Historian and author,
Helena Schrader, brings ancient Sparta to life with her new historical
novel, The Olympic Charioteer. It's a story of a young man, a natural
charioteer, who finds himself enslaved. It is the story of two fathers,
on opposite sides of a bitter war, each mourning the loss of a son in
the same battle. It is the story of Olympic - and political - ambitions.
The Olympic Charioteer also explores the founding of the Peloponnesian
League, bringing into focus the war between Sparta and Tegea during the
6th Century BC. As in Schrader's other historical novels such as
Spartan Slave, Spartan Queen and Are They Singing in Sparta?, the
characters in The Olympic Charioteer are understandable, accessible and
"alive" - without being anachronistic.
If you're a lover of ancient Greek history, you'll enjoy The Olympic
Charioteer and the way that Schrader mixes history with the lives of
people who seem so real.
A Novel of Turmoil and Triumph in Ancient Times
Helena Schrader obviously well-researched the history she brings to
life in her new novel, The Olympic Charioteer.
Amid the turmoil of war and politics Schrader's characters are involved
with issues that helped to form the government we have now. Two ancient
Greek city-states are involved in a conflict that is destined to result
in the very first non-aggression pact in history - and behind the
scenes, an important Olympic victory is anticipated by the residents of
Schrader weaves the characters into The Olympic Charioteer and the real
history of an ancient civilization as it struggles with democracy and
the demagogues that want to take it down. The historical tapestry she
creates runs the gamut of fierce competition between charioteers and
how the world of ancient politics has affected our lives today.
Actual events are the backdrop of The Olympic Charioteer and Helena
Schrader does a skillful job of creating characters that are believable
and who play in to actual historical events.
There's Antyllus who's a powerful, wealthy and well-respected part of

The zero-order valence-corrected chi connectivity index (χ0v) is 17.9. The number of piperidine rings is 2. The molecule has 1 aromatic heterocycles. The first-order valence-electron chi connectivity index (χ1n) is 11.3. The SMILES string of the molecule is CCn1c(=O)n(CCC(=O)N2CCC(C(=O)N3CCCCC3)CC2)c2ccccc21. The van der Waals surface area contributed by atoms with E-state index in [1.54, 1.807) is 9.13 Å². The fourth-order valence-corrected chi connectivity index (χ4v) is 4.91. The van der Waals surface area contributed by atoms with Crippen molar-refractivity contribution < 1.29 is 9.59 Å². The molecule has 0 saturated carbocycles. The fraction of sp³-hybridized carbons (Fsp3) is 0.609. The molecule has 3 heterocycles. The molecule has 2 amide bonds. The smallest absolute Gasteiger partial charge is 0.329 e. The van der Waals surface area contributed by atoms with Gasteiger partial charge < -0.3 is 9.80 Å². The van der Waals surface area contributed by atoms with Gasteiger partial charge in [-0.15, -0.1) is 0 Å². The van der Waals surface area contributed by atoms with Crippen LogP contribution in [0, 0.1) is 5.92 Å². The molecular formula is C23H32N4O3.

his community. Lysandridas is another character who becomes involved in
the politics of the time and Ambelos, his friend, a club-footed son of
a powerful leader who jumps into the political arena to become an
important part of the emerging democracy.
When you read The Olympic Charioteer you'll delve back into a time in
history that was both brutal and alluring and you'll find the
characters that Schrader created to be a dynamic and believable part of
The Olympic Charioteer - A Novel of Politics and Olympic Competition in
We can learn so much from the politics in ancient times and how wars
and the efforts of a few leaders in a city or community can influence
the future. Helena Schrader weaves a tapestry of the rich history of
Sparta and the characters she created in her new historical novel, The
The Olympic Charioteer is a moving and timely story of how a few
leaders in the town of Sparta and Tegea are involved in various
political and Olympic competition venues and over a period of time make
an impact in the lives of the citizens in those city-states. As
political issues are tossed about, preparations for the prestigious
Olympic Games are in motion and everyone anticipates the outcome.
Wealthy and powerful Antyllus rescues a slave and the slave becomes
highly instrumental in the Olympic victory that Tegea expects. Other
characters, Lysandridas and Ambelos become involved in the politics
that actually led to democratic changes that still affect our lives.
Ambelos is the son of a Tegean politician and despite of his club foot,
gains respect from the city as he develops political acumen.
Lysandridas is Ambelos' friend who guides him along the dramatic road
to a more democratic society.
The rescued slave, Phillip, becomes enmeshed in the drama taking place
in ancient times and plays a major and memorable part in the outcome of
Helene Schrader's historical novel, The Olympic Charioteer. You won't
be able to put it down - but when you do, you'll want to read
Schrader's other accounts of history - either fiction or non-fiction.